Sunday, November 28, 2010

Weaving and Spinning at Skylands Manor

skylands manor 1 My local weaving guild, the Palisades Guild of Spinners and Weavers, will be setting up a weaving/spinning/dye-ing studio at the New Jersey State Botanical Gardens that has a Tudor Revival Mansion on the property called Skylands Manor.  This opulent building was built in the 1920s out of stone that was quarried right on the property.  It is completely out of character with the image of a weaver’s studio, but that’s what we are going to create!

skylands manor 3

Here is the room that will become a fiber studio!  Like no studio any of us will ever see in real life!In any event, I will enjoy sitting in the room to weave all day on Thursday!  The open house will take place from Thursday, December 2, through Sunday, December 5, from 10am until 4pm each day.  Then there will be evening wine and cheese events as well.   Someone will be weaving at my loom each day, and others from my guild will be spinning, knitting and doing some bobbin lace! So if you are anywhere nearby, drop by!

skylands manor 4

And here is the entrance to our studio.  I’ll have the loom set up at the window near the fireplace to take advantage of natural light during the day. We are setting up tomorrow!





kithcen towels guild demo3 12.2010

This is what I’ll be weaving: kitchen towels in Monk’s Belt, which I hope to use as presents later in the month!

Sunday, November 21, 2010

New Projects

Don’t most of us return from summer travels full of ideas for new projects?  It’s hard to implement all the new ideas that crop up from even the shortest weekend away from home.  There is something about a change of scenery that always makes me start brewing up ideas for what to do when I return.

On top of spinning, weaving, and knitting projects that I’ve dreamed up, I am also currently taking two new classes.  Once a week I take a bobbin lace class from a group of women who are expert lacers.  I’m so lucky to live in an area with an active guild of lace makers.  They are a gold mine of experience and help.  I’m on my third lace exercise now, and terribly smitten by the process.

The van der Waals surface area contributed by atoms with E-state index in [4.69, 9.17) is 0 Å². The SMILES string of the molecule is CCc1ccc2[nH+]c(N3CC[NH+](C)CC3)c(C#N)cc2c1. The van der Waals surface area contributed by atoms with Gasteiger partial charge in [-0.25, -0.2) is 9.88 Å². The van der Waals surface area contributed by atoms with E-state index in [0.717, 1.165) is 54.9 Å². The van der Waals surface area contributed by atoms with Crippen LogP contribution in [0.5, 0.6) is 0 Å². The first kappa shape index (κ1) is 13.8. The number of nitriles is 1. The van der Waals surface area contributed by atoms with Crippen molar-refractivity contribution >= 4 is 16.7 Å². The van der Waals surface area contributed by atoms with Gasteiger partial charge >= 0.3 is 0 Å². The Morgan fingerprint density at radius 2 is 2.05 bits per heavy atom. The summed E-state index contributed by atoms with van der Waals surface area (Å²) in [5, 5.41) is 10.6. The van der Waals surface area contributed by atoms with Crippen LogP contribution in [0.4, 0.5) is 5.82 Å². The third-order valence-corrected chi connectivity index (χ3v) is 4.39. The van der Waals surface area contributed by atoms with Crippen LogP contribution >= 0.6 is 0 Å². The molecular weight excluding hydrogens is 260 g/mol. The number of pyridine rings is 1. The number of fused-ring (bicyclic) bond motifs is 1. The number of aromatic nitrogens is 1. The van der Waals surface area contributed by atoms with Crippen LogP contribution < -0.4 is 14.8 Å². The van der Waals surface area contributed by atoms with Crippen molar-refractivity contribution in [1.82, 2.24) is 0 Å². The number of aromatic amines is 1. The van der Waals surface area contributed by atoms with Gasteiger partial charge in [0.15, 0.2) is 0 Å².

This weekend, at the annual Lace Day (with classes!) I learned how to move my lace up in order to keep weaving beyond the length of the pricking card.  What you see in the photo is my re-attached weaving. Now I can continue down the length of the card to make the little lace edging longer. 

bobbin lace 11.2010 001

bobbin lace 11.2010 004

Once a month I drive up into the hills of Putnam County to a basket maker’s house where we work on Nantucket Lightship baskets.  I’m making a medium size oval, and I’m quickly discovering how much more effort it takes to place the staves in an oval than in a circle!  I may never get the staves ready, so I truly may never weave this basket.  The camaraderie is wonderful so as long as they can put with my inexperience I will be going back!

Nov. 2010 003

Nantucket basket Karyn

The top photo is my basket in progress.  I have more staves to shape, and you can see that the staves change shape as they get into the sharper curves of the ends of the oval.  The basket in the lower photo is what I’m striving to achieve and was made by one of the women in the group!

Beading and sewing are two other areas I’m dabbling in this fall.  These small projects are destined to be Christmas presents.  I haven’t focused on making the the majority of my presents in at least a decade.  Right now it feels good.  I might not be so chipper when the deadlines get closer! 

Russian netting pearls2 11.2010

bracelets 2 Nov. 2010

I pruned back my bay tree in order to bring it in the house since we have dismantled our greenhouse this year, in preparation for possibly selling our house.  I’ve saved all the cuttings and am drying small sprigs as well as individual leaves.  These will be gifts also, to all my cooking friends.  Look out, Martha!

The leaves are mostly down here, the clocks have turned back, we had a killing frost recently.  It’s time to cozy up in the nest and keep the fires burning, both in the furnace and in the creative process.  I’m ready…

Wednesday, November 3, 2010

Fall Brewing

It’s time for planting garlic, harvesting root vegetables, and brewing up the dyes from summer harvests.  I harvested my weld in June and again in July when we were home briefly, then left it to dry in Bob’s workshop.  This weekend I made the dye solution at a friend’s house.  She mixed up more colors of ProChem acid dyes than I could count!  Three of us had a great time painting skeins of handspun and commercial wool yarns and sock blanks! 

Between gathering in the herbs from the season and making dye, I feel a bit of bewitching power!  Look out!

Sept. 2010 005


My skeins drying in the garden






dyeing sept 2010 The acid dyed skeins and one sock blank skeined double. Colors used in these skeins are “bright red,”  “cranberry,”      “maple sugar,”
“saffron,” “moss green.” These are unknown skeins from KnitPicks, possibly “Palette,” and a Knit Picks sock blank of superwash wool/nylon.

dyeing sept 2010 001

Both skeins dyed with weld, with one skein handpainted with “saffron” and “mustard.”  Sadly, you cannot see what a lovely pear green the weld made.  I love it! Both skeins are “Texas” by Henry’s Attic (50% wool, 50% mohair)

dyeing sept 2010 003

Last (and least in my mind), blues, violets and charcoal. This is another unknown Knit Picks skein with a lovely twist.  Merino? It’s fingering weight, about 400 yds per 100 grams.